Brenau University, located in Gainesville, is a private, comprehensive liberal arts university. Baccalaureate, master's, and educational specialist degrees and certification programs are available through its four divisions: the Women's College, the Evening and Weekend College, the Online College, and the Academy, a college preparatory program for female high school students. Brenau is accredited by the Southern Association of Colleges and Schools and subject-specific accrediting organizations.
Brenau was founded in 1878 as a private institution for the education of women. Though never directly supported by or affiliated with the Baptist Church, Brenau was originally named the Georgia Baptist Female Seminary. W. C. Wilkes, the institution's first administrator, is credited with building many of the historic buildings that still stand today.
In 1900 H. J. Pearce purchased the institution and renamed it Brenau, a linguistic blend formed from the German word brennen, "to burn," and the Latin aurum, "gold." Its motto is "As Gold Refined by Fire."
The academy was formed in 1928 when Pearce told his wife that some of the first-year college students were having trouble with their course work. She began a program to help prepare young women for college, and the program evolved quickly into the Brenau Academy. The academy, the only all-female boarding school in Georgia, admits young women in grades nine through twelve to its college preparatory programs.
In the late 1960s Brenau began offering evening classes to male students at the junior and senior levels. As the number of evening students grew from 17 in 1969 to 1,466 in fall 2003, the structure of the program evolved. The Evening and Weekend College, as it is known today, offers undergraduate and graduate degrees at five sites throughout Georgia and was the first of its kind in the state.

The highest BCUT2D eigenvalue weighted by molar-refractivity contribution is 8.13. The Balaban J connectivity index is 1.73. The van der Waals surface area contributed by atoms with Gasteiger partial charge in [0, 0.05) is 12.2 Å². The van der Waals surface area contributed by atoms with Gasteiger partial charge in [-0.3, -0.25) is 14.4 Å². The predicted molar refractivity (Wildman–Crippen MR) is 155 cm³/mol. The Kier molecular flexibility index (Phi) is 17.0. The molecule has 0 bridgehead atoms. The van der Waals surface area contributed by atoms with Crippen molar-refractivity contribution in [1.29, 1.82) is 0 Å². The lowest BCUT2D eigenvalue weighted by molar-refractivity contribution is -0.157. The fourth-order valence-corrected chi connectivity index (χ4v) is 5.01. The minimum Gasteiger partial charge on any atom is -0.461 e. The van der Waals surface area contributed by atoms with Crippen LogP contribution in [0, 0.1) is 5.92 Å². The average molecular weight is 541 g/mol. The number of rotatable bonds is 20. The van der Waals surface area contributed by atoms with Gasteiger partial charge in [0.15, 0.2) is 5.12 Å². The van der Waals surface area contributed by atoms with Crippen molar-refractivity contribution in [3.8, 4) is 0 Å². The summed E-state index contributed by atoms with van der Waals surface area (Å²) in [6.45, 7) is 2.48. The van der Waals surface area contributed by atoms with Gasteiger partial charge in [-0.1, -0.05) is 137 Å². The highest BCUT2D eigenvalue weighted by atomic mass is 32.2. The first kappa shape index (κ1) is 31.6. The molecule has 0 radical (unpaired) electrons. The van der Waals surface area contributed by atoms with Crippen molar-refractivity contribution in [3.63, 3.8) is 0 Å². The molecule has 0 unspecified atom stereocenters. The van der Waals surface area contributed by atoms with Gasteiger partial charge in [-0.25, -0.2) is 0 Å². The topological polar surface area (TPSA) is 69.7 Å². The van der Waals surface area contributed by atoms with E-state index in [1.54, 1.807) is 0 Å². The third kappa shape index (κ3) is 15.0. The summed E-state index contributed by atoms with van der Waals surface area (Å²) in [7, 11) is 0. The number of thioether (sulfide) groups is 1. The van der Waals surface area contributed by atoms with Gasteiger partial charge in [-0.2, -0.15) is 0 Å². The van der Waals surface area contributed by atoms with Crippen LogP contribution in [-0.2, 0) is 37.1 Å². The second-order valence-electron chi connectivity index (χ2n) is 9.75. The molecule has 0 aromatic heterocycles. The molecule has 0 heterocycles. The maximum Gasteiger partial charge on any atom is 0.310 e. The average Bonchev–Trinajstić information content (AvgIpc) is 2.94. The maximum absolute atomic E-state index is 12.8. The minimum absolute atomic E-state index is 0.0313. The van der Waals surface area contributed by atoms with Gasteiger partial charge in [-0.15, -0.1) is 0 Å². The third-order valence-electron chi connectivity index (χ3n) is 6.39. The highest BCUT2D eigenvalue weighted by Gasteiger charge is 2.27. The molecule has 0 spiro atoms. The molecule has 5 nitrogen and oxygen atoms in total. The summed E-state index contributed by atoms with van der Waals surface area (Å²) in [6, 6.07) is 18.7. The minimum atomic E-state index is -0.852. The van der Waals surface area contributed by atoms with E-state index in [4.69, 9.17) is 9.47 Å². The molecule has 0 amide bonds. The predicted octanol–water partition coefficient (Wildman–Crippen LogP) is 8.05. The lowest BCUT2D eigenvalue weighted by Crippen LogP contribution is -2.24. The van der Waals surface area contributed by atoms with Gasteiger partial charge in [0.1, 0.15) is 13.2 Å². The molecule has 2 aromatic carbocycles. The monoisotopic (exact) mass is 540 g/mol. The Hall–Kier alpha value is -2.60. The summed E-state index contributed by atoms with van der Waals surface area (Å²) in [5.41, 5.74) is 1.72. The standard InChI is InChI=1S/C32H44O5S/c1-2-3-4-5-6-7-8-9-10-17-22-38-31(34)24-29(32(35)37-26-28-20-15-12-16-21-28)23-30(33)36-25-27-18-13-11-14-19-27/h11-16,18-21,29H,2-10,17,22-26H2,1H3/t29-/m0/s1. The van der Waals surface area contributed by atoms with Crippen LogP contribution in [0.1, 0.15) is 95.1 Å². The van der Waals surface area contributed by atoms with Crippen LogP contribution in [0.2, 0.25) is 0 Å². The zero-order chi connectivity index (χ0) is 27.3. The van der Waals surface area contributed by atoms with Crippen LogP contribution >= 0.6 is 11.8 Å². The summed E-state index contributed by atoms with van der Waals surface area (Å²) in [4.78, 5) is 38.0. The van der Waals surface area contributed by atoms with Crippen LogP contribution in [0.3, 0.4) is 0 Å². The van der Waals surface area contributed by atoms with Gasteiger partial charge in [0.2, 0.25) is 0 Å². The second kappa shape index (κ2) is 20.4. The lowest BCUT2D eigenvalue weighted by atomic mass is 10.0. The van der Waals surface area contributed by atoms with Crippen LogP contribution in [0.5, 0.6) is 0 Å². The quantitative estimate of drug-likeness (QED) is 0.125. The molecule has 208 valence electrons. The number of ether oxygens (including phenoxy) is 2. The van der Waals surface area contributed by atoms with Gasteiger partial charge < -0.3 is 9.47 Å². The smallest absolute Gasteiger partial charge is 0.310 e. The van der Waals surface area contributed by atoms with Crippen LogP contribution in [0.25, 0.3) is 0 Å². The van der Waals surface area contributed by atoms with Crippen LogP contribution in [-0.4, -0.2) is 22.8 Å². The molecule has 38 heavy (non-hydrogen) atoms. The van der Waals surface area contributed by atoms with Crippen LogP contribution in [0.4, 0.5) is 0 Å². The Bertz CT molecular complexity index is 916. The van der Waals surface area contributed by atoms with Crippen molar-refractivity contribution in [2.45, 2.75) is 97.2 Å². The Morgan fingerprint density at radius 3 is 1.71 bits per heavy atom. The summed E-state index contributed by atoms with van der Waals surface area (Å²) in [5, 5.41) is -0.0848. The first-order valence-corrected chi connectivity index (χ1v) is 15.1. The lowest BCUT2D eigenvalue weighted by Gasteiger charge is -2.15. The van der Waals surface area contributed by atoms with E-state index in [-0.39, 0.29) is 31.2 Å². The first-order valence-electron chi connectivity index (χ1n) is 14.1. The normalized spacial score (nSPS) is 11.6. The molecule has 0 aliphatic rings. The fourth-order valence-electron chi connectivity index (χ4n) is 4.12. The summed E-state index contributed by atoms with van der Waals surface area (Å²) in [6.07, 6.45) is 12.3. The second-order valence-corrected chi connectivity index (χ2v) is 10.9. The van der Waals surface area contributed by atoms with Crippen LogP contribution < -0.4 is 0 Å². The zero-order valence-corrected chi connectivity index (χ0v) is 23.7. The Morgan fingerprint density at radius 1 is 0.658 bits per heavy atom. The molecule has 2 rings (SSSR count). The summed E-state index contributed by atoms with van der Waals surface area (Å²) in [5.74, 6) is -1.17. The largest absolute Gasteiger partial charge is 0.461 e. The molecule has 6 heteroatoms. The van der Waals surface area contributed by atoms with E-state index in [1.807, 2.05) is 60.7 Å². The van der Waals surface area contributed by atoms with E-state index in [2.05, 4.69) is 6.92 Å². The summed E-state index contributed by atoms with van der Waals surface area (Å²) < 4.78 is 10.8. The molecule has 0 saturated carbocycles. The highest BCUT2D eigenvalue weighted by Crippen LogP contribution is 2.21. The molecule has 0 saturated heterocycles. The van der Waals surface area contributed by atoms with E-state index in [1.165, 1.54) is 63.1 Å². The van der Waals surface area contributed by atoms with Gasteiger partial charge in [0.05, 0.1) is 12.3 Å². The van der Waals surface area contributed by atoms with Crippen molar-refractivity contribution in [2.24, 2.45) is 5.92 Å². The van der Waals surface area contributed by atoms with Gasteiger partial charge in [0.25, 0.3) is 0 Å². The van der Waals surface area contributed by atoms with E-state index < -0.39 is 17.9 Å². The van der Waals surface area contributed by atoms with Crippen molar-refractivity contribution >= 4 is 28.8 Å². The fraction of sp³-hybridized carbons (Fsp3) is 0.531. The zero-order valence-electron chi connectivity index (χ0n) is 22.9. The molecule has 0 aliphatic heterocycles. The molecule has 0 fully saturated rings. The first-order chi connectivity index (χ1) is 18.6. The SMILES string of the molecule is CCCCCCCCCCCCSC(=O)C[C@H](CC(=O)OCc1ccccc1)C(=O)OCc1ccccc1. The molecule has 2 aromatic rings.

Brenau College became Brenau University in 1992 by a vote of the Board of Trustees, a name change that reflects the comprehensive programs of study, the diverse student body, and the graduate programs. In 2002 Brenau's Online College was formed using Internet technology to reach students who are unable, because of professional or personal responsibilities, to attend classes on campus. Several baccalaureate, master's, and certification programs as well as individual classes are available in this format.
Total enrollment for the 2002-3 academic year was 2,400 students: 620 in the Women's College, 1,700 in the Evening and Weekend College and Online College, and 80 at Brenau Academy. By 2005 enrollment in the Women's College reached 747. The four divisions of the university collaborate to bring educational opportunities to the north Georgia area and beyond. The Women's College continues the rich tradition of education for female students, both residential and commuting. The mission of the university is reflected in the strong emphasis on the broad-based liberal arts education through more than thirty majors. The Women's College is recognized for its fine arts offerings, career-oriented majors, and programs for developing leadership skills. It boasts one of only two occupational therapy programs in the state.
The Evening and Weekend College serves returning adult students, both men and women, who attend classes after work and on weekends. Convenience and flexibility are the hallmarks of the program. Bachelor's and master's degrees in education, business administration, nursing, interior design, and accounting are among the degrees offered. For the Online College there is no residence requirement, and students can complete courses on their own schedule. Extensive faculty training in Internet technology ensures student success.
In 2002 Brenau celebrated the opening of the John S. Burd Center for the Performing Arts, named by the trustees for Brenau's president. This new, $11.5 million building boasts 51,000 square feet of theater, classroom, and gallery space. The Burd Center provides a much-needed performing venue for students and community groups.
From its founding to the present day, Brenau University has been an integral part of the Gainesville and north Georgia community. Many community groups use historic Pearce Auditorium and other Brenau venues for performances. Brenau graduates contribute to the business, medical, and teaching professions of north Georgia. Thousands of schoolchildren tour free art exhibits in the Brenau galleries each year. Millions of dollars are contributed annually to the local economy by the students and faculty who live and work in the area. Brenau University is committed to remaining a good community partner.